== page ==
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Domestic Abuse Survival Tips:

The 3 Deadly Mistakes Domestic Abuse Survivors Make in Seeking Safety

By Dr. Jeanne King, Ph.D.



domestic violence consulting expert




When exiting an abusive relationship, you can propagate continued danger unless you avoid the three deadly mistakes that domestic abuse survivors frequently make in seeking safety. Read on to discover what they are and how to avoid them.

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I often hear people ask, “How do you leave an abusive relationship?” I have one easy answer to this question: quickly and quietly!

More important is what we carry on the way out. Far too often domestic abuse survivors bring into their exile enemies as dangerous as the batterer they left. And then they wonder why they are so fearful, depressed, empty and often times re-victimized by those who hold out a helping hand.

If you are anticipating leaving an abusive relationship, consider avoiding the three deadly mistakes that domestic abuse victims frequently make in seeking safety. Look at them below carefully and make a conscientious effort to build into your exit plan sound solid ways of dismantling the following:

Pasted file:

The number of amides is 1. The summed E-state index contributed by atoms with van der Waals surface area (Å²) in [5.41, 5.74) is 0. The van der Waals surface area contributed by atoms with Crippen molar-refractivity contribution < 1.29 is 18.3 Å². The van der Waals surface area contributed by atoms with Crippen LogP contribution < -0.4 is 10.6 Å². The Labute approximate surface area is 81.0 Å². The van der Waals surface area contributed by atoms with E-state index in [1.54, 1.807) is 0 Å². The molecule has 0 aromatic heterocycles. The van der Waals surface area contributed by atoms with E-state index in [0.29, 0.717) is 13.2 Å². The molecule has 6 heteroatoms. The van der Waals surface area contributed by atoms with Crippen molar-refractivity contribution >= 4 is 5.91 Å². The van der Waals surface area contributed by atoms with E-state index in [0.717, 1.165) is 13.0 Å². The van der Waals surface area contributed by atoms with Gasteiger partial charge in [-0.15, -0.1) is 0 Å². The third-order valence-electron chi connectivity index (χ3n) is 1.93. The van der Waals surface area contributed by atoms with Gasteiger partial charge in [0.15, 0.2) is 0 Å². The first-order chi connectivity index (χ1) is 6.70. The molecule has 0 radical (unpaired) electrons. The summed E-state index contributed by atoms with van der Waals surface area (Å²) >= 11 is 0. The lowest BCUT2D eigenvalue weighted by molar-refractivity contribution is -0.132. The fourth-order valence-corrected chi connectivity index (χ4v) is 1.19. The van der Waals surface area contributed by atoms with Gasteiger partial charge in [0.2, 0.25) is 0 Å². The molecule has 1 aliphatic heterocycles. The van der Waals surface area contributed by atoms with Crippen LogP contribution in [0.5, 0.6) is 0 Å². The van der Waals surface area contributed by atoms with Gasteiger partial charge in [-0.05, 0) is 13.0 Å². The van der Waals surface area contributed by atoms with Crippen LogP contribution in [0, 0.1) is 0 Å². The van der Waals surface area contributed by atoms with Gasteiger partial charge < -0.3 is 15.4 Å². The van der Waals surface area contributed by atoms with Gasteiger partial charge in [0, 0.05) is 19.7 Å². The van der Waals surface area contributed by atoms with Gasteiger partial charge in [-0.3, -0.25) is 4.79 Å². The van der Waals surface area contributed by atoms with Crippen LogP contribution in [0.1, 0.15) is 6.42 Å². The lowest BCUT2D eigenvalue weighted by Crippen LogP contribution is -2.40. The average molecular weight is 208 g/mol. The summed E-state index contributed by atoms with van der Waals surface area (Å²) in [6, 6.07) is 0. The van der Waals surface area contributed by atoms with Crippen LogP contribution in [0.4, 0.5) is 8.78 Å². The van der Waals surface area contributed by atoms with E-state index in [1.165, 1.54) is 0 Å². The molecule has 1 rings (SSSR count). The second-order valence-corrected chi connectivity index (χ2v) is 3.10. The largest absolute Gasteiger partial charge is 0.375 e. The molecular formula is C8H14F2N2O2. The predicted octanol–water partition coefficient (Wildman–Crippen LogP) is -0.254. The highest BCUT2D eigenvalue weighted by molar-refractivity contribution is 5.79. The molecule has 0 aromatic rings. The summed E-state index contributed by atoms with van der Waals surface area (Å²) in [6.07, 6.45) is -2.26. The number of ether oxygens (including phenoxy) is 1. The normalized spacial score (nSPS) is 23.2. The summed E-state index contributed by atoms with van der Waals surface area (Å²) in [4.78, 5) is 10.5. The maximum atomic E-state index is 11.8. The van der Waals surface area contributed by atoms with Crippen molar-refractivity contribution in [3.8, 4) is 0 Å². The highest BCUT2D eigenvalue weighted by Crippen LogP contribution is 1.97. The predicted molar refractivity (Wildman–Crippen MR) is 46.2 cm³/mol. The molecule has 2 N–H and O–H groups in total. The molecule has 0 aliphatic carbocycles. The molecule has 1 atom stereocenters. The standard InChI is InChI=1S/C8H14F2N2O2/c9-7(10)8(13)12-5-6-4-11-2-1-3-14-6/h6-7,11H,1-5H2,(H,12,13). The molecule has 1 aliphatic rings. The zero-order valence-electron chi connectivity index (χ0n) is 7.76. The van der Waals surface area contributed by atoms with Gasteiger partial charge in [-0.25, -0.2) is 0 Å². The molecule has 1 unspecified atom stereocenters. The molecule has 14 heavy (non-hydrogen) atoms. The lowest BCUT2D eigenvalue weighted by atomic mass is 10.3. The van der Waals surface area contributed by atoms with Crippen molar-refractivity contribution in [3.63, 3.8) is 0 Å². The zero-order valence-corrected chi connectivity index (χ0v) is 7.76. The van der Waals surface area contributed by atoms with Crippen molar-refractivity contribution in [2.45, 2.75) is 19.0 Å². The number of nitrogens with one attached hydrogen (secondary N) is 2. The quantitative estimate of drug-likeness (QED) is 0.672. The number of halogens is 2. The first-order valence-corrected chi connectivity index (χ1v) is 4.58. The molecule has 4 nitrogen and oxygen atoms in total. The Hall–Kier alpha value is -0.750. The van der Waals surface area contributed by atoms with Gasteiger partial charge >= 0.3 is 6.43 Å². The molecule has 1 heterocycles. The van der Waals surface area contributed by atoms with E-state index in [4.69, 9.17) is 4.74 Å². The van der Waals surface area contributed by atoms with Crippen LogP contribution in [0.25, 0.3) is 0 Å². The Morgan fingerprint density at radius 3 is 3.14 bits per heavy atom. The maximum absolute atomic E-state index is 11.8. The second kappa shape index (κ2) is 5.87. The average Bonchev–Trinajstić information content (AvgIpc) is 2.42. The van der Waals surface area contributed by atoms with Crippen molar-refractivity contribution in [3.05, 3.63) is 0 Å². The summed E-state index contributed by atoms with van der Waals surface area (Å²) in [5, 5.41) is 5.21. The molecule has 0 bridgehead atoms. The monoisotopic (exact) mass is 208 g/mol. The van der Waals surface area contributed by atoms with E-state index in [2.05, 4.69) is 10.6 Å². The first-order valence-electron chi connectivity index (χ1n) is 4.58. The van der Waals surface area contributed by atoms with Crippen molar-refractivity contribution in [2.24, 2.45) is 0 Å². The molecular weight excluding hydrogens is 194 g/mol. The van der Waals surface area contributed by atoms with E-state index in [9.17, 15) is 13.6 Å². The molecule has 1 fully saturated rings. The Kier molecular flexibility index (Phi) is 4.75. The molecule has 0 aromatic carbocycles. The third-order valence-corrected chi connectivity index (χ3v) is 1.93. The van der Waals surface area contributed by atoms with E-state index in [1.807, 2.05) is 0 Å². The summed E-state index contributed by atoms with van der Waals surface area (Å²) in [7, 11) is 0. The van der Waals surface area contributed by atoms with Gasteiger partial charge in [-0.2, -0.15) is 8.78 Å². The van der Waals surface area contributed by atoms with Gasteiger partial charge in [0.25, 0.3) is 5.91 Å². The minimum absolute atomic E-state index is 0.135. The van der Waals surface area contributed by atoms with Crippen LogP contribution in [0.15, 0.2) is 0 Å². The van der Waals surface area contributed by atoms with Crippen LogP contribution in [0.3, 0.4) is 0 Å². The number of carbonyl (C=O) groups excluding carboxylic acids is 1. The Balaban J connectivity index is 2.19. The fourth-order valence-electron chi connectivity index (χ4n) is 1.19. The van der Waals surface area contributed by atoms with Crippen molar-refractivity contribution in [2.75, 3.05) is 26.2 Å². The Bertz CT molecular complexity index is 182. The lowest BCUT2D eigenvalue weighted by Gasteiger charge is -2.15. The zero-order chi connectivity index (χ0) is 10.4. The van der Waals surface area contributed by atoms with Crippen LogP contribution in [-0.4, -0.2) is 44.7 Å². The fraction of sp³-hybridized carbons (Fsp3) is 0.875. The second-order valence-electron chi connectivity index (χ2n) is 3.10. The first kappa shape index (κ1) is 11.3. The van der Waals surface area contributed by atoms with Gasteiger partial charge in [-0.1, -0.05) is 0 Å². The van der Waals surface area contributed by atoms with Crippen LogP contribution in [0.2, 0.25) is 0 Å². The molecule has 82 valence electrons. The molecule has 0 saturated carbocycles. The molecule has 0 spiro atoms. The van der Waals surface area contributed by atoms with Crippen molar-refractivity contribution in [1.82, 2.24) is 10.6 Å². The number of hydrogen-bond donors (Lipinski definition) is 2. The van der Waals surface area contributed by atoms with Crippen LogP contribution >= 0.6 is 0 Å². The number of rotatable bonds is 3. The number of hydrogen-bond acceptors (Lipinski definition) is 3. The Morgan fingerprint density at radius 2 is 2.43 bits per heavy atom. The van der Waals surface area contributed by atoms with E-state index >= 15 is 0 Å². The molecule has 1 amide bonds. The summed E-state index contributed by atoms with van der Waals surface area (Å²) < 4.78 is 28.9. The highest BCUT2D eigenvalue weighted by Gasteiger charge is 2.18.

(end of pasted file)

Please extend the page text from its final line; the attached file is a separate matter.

1)  Expecting others to save you, salvage your life and usher you into dignity, honoring and respect. All of these are an inside job. They are your job and can only be accomplished by you.

2) Holding onto the promise that your former partner will come around and maybe even apologize. Whose business is that? His/her apology and remorse has nothing to do with you; rather it has everything to do with him/her, only him/her.

3) Continuing to see the world through “I’m battered” eyes.  The psychological projection—whether blatant or subtle—will trip you up every time and interfere with new life emerging. Be mindful of the fact that our inner world creates our outer world. And if you maintain the abused status quo mindset, you will re-create victimization again and again.

I’m convinced that if you spend more time and energy on insuring that you don’t do these three deadly mistakes, your entrance into safety will read like the ending of a safe, satisfying happy fairytale. If you need help in healing in or after an abusive relationship, contact us. Dr. Jeanne King helps individuals recognize and end domestic abuse, and heal from abusive relationships.

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©Copyright 2008 Dr. Jeanne King, Ph.D.


Dr. Jeanne King is a licensed psychologist and domestic abuse consultant. Feel free to contact us if you need help with physical and/or emotional pain, stress-related illnesses, or relationship abuse issues at home or in court. Contact Us to reach Dr. King.